As more kinds and volumes of data are brought into the iiD, social scientists will be involved to help formulate new questions, says Tom Nechyba, director of Duke’s Social Science Research Institute(SSRI). The institute is also moving some of its operations into the second floor of Gross Hall. For example, statisticians and computer scientists are planning to assemble a collection that combines census data by ZIP code with anonymized Medicare and Social Security records, and then the social scientists will help figure out what questions to ask of it.
“We have the potential to be the best place in the world where information science meets the social sciences,” Calderbank said.
The space in Gross Hall has been designed with what Carin calls ‘flex space’ to enable scholars to move in for a year or so to work intensively with the team on a problem and then return to their home unit with new skills and collaborations.The social scientists, one floor below, are also building a coffee shop into their space to encourage spontaneous and relaxed interactions.
“What this initiative hopes to be is the hub of a wheel,” Carin said. “The spokes are different segments of Duke, including the medical center, the Institute for Genome Sciences & Policy, Arts and Sciences, neuroscience, political science, SSRI, and anyone else out there with massive data they need to have analyzed.”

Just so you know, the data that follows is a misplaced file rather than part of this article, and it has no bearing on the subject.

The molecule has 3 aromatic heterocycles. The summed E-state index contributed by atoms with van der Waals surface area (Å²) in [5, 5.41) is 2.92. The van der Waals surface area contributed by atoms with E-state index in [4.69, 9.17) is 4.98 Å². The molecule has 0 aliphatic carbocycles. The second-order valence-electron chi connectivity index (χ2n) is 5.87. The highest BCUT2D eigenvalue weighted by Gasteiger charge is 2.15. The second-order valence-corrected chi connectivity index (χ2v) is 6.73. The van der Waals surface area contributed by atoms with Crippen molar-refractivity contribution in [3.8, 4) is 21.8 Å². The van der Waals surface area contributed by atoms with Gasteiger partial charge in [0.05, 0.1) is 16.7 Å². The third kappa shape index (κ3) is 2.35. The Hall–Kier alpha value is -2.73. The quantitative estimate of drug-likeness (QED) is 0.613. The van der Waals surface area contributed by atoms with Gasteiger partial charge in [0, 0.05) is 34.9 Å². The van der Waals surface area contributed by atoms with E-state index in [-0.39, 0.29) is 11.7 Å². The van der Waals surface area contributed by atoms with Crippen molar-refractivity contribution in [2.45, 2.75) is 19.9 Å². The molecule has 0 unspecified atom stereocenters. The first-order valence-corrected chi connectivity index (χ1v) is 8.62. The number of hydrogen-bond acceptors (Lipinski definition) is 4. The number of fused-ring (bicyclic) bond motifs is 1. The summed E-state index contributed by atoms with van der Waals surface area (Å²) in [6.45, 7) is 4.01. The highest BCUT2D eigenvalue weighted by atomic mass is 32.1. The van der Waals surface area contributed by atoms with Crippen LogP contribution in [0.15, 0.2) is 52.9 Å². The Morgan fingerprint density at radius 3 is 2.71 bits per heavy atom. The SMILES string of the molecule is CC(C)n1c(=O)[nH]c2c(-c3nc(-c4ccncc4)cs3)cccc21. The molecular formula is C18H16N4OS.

But for Calderbank and Carin, the iiD is as much about education as it is about research. “Ask yourself, what sort of people does IBM want to hire?” says Calderbank. The answer, he thinks, are engaged, socially adept students who also have killer analytical skills—the sorts of students Duke is already attracting. “A company with a big data problem wants to be able to talk to somebody who can listen to their challenges and then build something quantifiable.” Duke students engaged with real-world problems of big data will be equipped with the quantitative and communication skills to help them thrive in the data-driven world, he said.
“The student experience will start with some new gateway courses dealing with big data in modules to get students excited about the intersections of information, society and culture,” Calderbank said.“We’re going to have them navigate our curriculum in a more intentional, purposeful way,” to assemble the tools they need.
David Dunson said the new initiative is also interested in partnerships with outside companies. “These companies and researchers have needs; we have methods. You have a problem, you can come to us and we’ll help you solve it,” he said. Corporate partnerships may also supply some funding to the iiD and could create real-world opportunities for Duke students. “The idea is to make Duke a leader in this field,” through both research and teaching, he said.
“If you want to engage with the world, you’re going to engage around data,” Calderbank said.